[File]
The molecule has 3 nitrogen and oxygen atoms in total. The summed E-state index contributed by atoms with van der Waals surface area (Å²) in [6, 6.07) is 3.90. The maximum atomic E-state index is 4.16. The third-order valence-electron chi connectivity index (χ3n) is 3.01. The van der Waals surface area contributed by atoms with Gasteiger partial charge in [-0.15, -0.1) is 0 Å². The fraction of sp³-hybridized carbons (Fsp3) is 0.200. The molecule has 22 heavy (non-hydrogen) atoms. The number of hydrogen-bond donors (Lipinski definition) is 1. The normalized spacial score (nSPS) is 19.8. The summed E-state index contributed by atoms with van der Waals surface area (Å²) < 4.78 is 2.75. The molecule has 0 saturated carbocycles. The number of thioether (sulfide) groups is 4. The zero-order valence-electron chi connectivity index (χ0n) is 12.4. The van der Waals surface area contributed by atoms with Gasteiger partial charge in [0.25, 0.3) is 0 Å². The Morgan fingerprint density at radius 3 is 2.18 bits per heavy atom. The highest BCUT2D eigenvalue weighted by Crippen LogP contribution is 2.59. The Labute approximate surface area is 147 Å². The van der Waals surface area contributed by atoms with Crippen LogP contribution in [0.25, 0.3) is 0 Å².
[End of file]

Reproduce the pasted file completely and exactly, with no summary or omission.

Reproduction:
The molecule has 3 nitrogen and oxygen atoms in total. The summed E-state index contributed by atoms with van der Waals surface area (Å²) in [6, 6.07) is 3.90. The maximum atomic E-state index is 4.16. The third-order valence-electron chi connectivity index (χ3n) is 3.01. The van der Waals surface area contributed by atoms with Gasteiger partial charge in [-0.15, -0.1) is 0 Å². The fraction of sp³-hybridized carbons (Fsp3) is 0.200. The molecule has 22 heavy (non-hydrogen) atoms. The number of hydrogen-bond donors (Lipinski definition) is 1. The normalized spacial score (nSPS) is 19.8. The summed E-state index contributed by atoms with van der Waals surface area (Å²) < 4.78 is 2.75. The molecule has 0 saturated carbocycles. The number of thioether (sulfide) groups is 4. The zero-order valence-electron chi connectivity index (χ0n) is 12.4. The van der Waals surface area contributed by atoms with Gasteiger partial charge in [0.25, 0.3) is 0 Å². The Morgan fingerprint density at radius 3 is 2.18 bits per heavy atom. The highest BCUT2D eigenvalue weighted by Crippen LogP contribution is 2.59. The Labute approximate surface area is 147 Å². The van der Waals surface area contributed by atoms with Crippen LogP contribution in [0.25, 0.3) is 0 Å².